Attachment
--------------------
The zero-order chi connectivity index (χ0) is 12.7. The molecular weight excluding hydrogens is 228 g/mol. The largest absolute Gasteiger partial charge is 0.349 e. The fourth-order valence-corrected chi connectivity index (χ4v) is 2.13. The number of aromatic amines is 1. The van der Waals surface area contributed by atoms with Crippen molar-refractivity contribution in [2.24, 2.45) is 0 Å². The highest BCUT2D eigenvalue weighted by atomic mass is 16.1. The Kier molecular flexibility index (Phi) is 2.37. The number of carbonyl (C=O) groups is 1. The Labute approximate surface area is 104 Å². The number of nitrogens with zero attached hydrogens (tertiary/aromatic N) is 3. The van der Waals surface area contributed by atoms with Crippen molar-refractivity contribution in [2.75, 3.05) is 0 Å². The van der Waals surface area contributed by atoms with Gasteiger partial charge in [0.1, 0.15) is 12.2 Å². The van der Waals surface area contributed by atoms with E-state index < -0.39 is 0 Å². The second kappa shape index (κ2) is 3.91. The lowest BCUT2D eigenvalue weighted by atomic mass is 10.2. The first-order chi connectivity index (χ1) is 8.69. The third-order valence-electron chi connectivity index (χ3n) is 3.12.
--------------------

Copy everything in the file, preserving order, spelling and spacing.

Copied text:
The zero-order chi connectivity index (χ0) is 12.7. The molecular weight excluding hydrogens is 228 g/mol. The largest absolute Gasteiger partial charge is 0.349 e. The fourth-order valence-corrected chi connectivity index (χ4v) is 2.13. The number of aromatic amines is 1. The van der Waals surface area contributed by atoms with Crippen molar-refractivity contribution in [2.24, 2.45) is 0 Å². The highest BCUT2D eigenvalue weighted by atomic mass is 16.1. The Kier molecular flexibility index (Phi) is 2.37. The number of carbonyl (C=O) groups is 1. The Labute approximate surface area is 104 Å². The number of nitrogens with zero attached hydrogens (tertiary/aromatic N) is 3. The van der Waals surface area contributed by atoms with Crippen molar-refractivity contribution in [2.75, 3.05) is 0 Å². The van der Waals surface area contributed by atoms with Gasteiger partial charge in [0.1, 0.15) is 12.2 Å². The van der Waals surface area contributed by atoms with E-state index < -0.39 is 0 Å². The second kappa shape index (κ2) is 3.91. The lowest BCUT2D eigenvalue weighted by atomic mass is 10.2. The first-order chi connectivity index (χ1) is 8.69. The third-order valence-electron chi connectivity index (χ3n) is 3.12.